Union lines up urgent meetings as Letterkenny Hospital faces “unprecedented pressure”

IMPACT trade union representatives have lined up a series of briefings with health bosses next week over the future of health service provision in the North-West, amidst warnings that Letterkenny General Hospital is facing into “unprecedented pressure and curtailment of services”.

IMPACT trade union representatives have lined up a series of briefings with health bosses next week over the future of health service provision in the North-West, amidst warnings that Letterkenny General Hospital is facing into “unprecedented pressure and curtailment of services”.

Claiming it was likely that budgets would be cut on average between 4 to 5 per cent, local spokesperson, Richy Carrothers said yesterday: “The H.S.E. needs to be clear with us as to what local services will be prioritised.

“This can be dealt with but it needs to be done through a controlled and managed approach.”

Meetings early next week will go some way to confirming this approach with the IMPACT official insisting it was vital that the H.S.E. engaged in a policy of shared information.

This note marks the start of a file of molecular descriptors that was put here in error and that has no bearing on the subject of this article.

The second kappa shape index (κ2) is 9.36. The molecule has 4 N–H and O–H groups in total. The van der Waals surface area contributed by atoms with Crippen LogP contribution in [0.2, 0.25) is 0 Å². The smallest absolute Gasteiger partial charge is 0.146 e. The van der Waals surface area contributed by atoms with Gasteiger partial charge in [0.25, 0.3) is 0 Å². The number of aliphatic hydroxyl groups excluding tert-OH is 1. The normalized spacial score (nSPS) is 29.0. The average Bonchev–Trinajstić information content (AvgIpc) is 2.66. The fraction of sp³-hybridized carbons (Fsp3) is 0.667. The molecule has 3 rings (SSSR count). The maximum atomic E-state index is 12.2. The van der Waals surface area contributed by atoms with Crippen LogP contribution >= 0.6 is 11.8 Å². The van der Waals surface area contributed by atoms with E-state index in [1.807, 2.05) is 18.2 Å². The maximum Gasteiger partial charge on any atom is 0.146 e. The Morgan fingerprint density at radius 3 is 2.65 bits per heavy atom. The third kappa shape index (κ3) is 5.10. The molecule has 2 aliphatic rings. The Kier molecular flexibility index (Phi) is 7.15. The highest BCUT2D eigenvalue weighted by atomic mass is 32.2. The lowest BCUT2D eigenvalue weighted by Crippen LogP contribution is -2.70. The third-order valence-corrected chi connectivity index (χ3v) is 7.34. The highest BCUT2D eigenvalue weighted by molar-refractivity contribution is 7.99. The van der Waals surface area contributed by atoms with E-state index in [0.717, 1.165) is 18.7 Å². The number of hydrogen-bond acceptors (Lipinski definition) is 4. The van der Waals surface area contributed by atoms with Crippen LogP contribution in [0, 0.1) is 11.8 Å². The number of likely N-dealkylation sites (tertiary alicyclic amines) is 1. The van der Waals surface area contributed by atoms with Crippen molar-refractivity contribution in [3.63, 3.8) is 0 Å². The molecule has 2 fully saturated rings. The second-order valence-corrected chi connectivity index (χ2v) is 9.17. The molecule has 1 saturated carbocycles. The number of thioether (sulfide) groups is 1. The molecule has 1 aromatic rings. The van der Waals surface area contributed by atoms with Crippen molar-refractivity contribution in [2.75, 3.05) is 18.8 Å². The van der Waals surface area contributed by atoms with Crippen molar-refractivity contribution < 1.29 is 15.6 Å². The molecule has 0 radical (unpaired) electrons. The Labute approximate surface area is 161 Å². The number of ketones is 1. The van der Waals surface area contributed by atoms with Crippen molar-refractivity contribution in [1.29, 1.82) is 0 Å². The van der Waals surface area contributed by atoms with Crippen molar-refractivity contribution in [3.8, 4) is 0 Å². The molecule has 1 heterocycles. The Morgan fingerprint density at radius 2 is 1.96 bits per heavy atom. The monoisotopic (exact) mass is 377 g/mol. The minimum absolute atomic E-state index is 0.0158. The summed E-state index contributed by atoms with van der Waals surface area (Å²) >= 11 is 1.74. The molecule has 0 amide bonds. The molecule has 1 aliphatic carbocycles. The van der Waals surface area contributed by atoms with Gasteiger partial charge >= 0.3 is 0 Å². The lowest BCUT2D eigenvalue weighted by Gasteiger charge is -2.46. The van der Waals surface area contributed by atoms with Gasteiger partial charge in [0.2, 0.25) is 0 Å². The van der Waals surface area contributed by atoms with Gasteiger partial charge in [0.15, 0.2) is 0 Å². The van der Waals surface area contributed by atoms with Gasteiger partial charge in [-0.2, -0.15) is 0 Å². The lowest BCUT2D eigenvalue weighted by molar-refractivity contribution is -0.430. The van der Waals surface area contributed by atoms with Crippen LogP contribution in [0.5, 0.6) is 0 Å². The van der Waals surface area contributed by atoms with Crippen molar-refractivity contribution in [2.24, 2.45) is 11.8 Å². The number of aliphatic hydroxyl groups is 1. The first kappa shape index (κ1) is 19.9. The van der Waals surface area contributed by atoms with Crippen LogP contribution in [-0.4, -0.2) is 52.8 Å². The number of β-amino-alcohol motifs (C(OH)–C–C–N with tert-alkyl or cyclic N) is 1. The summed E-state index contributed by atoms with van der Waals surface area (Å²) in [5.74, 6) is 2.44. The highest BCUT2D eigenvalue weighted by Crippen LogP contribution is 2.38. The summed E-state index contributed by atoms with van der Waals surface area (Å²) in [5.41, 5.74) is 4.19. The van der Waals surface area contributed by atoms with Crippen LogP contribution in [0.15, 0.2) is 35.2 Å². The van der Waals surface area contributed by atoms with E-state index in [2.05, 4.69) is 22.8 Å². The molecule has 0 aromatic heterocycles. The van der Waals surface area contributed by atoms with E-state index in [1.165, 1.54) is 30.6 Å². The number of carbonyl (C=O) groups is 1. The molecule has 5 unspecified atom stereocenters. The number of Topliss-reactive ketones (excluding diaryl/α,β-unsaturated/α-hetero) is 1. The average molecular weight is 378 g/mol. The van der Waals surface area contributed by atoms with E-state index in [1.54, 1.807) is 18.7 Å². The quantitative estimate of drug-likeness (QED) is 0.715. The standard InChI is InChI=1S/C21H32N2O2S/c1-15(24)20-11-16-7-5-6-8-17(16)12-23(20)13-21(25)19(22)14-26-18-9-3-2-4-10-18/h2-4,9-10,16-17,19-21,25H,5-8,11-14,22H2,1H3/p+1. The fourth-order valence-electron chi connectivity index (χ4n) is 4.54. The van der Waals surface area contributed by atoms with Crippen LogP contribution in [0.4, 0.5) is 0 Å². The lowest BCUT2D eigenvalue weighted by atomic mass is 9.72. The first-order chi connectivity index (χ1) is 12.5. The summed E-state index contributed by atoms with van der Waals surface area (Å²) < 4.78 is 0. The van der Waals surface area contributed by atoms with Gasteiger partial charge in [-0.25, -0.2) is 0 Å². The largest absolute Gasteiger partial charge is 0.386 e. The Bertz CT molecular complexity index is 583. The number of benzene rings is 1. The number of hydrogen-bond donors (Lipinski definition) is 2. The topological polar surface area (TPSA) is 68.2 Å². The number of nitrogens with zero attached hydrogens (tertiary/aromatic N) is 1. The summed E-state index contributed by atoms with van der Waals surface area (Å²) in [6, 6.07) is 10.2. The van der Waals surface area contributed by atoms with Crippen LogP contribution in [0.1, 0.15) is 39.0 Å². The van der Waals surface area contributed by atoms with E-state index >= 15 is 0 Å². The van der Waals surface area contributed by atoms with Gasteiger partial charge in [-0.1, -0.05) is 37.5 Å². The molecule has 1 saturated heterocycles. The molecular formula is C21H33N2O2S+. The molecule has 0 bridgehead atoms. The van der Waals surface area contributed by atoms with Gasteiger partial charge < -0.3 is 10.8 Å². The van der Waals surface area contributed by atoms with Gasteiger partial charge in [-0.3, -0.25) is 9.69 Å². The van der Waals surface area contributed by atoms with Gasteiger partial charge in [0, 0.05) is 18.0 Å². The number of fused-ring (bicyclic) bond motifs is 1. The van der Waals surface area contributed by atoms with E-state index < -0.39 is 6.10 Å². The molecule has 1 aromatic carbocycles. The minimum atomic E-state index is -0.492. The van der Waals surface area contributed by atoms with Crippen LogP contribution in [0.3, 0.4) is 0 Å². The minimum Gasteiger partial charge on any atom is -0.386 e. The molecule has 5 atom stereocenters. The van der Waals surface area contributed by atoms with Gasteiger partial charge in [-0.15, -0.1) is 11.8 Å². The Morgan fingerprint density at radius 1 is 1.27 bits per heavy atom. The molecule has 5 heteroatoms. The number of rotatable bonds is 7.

Budget cuts would, he maintained, increase dramatically in the acute hospitals, particularly at Letterkenny General Hospital, due to what he called the “so-called 8 million euro overspend” in 2011. “It is likely that Letterkenny General will face unprecedented pressure and curtailment of services,” Mr. Carrothers declared.

Describing the uncertainty on the future of health service provision in the North-West as “worrying”, he revealed that IMPACT had written to health bosses seeking urgent meetings to discuss the issues.

“The HSE National Service Plan for 2012 was published on the 16th January and, yet, here we are two weeks later and it remains unclear how that will be implemented across Sligo, Leitrim and Donegal. Neither the staff or service users can be sure what will be delivered, however. For certain, services are facing massive cuts,” Mr. Carrothers warned.

“IMPACT is trying to bring a sense of certainty for health staff and the general public. What we don’t want is drip-fed information - we need to know now what is coming down the track,” he told the ‘Democrat’.